Retailers driving social media


Social Media, Computer, Keyboard, online, Retailers are driving the growth in social media marketing among small and medium sized enterprises, according to the fourth annual snapshot of Australian social media habits.

Half of small and medium sized retailers are now using social media to drive business, up from just 32 per cent in 2013. The rise is the biggest leap of any sector.

It reflects the rising usage of social media by consumers, in particular in clothing, fashion, electrical goods, and items for the home.

Despite this, four in five small businesses are blindly investing in social media without a strategy or plan to track whether what they are doing is working.

Just 17 per cent of small firms formally measure the return on their social media investment, the 2014 Yellow Social Media Report says.

Only 24 per cent actually have a social media plan in place, and a third do not know how much they have invested.

Kelly Brough, chief digital officer, at Sensis, said retailers are taking advantage of social media, however, the research indicates many small and medium sized enterprises are missing opportunities to engage with customers and drive business growth because they have no presence on social media, or they are not planning appropriately if they do.

“Without a plan in place, and a way to track the success or otherwise of activity, their investment is at risk. The risk is also increasing as the proportion of marketing budgets spent on social media has increased in the past year,” said Brough.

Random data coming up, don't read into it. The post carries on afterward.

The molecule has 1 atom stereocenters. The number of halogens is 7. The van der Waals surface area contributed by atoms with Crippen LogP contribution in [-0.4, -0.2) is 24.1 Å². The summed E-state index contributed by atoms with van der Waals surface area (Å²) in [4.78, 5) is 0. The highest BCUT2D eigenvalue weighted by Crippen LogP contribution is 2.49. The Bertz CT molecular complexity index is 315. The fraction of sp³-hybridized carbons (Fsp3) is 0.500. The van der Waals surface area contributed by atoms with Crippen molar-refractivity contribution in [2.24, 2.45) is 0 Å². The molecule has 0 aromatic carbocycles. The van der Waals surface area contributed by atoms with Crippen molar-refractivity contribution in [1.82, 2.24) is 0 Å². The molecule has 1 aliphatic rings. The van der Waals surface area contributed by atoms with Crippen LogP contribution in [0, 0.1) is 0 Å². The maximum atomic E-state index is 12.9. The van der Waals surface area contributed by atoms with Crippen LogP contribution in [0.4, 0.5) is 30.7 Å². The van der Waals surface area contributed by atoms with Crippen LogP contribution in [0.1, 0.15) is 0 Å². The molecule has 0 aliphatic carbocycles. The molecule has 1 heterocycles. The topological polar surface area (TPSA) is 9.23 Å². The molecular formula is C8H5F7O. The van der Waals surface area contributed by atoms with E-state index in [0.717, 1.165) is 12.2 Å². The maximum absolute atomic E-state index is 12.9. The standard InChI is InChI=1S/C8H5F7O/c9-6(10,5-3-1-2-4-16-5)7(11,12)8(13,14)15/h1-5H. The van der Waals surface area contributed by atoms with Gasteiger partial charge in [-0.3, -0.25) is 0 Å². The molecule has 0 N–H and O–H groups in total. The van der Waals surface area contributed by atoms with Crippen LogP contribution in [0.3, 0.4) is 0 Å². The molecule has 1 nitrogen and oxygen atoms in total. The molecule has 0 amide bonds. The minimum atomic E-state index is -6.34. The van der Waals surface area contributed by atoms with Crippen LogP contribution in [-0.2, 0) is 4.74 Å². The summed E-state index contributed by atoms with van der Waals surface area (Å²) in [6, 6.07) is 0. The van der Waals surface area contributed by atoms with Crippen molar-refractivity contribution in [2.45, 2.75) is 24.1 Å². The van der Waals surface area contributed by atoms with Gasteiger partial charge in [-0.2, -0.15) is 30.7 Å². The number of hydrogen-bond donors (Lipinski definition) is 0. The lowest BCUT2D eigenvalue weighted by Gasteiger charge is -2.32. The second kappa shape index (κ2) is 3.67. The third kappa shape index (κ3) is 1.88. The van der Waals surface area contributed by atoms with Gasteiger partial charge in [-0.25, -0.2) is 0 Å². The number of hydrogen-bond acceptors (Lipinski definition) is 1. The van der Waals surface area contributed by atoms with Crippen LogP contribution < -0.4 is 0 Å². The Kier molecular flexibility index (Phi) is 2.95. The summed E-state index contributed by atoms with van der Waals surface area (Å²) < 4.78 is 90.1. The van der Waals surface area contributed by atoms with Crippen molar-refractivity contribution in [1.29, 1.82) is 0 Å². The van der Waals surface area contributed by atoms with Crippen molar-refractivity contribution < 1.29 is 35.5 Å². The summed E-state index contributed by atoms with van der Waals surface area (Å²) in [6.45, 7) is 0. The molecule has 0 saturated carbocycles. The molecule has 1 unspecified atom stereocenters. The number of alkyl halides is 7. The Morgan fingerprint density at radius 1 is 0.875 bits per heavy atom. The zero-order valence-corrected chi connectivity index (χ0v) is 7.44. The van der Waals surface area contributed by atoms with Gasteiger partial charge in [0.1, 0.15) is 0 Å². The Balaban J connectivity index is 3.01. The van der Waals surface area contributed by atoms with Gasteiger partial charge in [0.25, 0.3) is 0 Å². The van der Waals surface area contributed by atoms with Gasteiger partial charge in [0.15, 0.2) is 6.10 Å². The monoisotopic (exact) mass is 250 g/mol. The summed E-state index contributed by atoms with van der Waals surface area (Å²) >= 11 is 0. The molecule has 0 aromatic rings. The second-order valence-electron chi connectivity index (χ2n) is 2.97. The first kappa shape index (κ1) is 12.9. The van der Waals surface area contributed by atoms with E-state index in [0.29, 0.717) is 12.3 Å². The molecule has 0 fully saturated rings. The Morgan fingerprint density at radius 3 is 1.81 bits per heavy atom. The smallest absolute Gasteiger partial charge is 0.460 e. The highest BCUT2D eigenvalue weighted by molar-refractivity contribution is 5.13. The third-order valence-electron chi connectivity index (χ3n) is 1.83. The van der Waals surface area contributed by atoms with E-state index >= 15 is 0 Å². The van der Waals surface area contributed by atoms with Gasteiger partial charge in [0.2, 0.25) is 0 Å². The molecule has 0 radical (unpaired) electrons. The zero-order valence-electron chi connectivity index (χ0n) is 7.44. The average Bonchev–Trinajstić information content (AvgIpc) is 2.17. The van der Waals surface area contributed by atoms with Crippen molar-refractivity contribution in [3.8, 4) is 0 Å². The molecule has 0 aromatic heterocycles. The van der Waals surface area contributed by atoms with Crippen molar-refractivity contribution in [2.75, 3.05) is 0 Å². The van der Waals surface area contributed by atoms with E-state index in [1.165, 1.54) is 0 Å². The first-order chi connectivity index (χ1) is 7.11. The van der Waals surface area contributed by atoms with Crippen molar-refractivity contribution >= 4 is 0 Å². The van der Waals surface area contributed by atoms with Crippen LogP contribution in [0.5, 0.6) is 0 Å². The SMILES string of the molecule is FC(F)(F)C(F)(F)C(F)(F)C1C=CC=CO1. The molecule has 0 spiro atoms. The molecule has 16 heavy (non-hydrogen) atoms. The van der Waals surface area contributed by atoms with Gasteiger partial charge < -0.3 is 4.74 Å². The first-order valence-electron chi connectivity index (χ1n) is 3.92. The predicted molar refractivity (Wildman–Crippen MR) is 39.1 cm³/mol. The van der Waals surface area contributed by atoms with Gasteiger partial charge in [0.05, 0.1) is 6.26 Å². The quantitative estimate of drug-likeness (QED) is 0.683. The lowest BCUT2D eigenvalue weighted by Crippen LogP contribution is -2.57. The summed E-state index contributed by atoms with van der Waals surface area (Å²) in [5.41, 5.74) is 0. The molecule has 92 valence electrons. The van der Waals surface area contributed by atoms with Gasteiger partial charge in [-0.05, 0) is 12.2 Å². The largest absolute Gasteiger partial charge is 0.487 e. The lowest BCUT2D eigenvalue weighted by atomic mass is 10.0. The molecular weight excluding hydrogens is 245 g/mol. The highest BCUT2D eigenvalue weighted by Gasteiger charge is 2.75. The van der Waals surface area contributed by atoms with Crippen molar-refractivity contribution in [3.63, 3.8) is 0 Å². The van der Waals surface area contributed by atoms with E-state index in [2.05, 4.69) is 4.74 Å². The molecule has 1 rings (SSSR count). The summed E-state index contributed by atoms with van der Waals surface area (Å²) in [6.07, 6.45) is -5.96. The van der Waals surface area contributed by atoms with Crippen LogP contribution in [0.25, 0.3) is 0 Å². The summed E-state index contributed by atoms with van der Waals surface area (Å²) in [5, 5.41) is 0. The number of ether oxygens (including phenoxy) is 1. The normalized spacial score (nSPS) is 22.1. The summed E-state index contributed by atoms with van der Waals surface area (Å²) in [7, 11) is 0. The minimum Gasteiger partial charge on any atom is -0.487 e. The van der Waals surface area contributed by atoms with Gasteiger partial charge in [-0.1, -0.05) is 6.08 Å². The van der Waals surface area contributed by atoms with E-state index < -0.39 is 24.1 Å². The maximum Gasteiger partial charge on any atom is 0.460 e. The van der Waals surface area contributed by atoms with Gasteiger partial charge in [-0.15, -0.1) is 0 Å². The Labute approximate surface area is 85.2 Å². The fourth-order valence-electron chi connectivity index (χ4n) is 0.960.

“Meanwhile, social media is increasingly driving consumer habits.

“Significantly, small and medium businesses that have embraced social media are more likely to report better performance and see increased sales and profitability than those without a presence on social media.

“They are also more likely to be aiming to grow their business. In these circumstances, it is important that they plan appropriately and track the success of what they are doing.”

The report reveals a similar challenge is also faced by medium sized businesses, with only 28 per cent measuring return on investment. Less than half are acting with a strategy in place.

It highlights significant demographic shifts that are opening up new online opportunities for businesses.

Millions of older people are joining the social media revolution for the first time. Some 58 per cent of internet users aged 50 to 64 now use social media, up from 52 per cent in 2013.

In addition, almost one third of those online, aged 65 and over use social media, compared with 24 per cent last year.

Younger users are driving change through the adoption of new, more visual platforms including Instagram, Tumblr and Snapchat, as previous favourites, Twitter and Facebook, become more mainstream.


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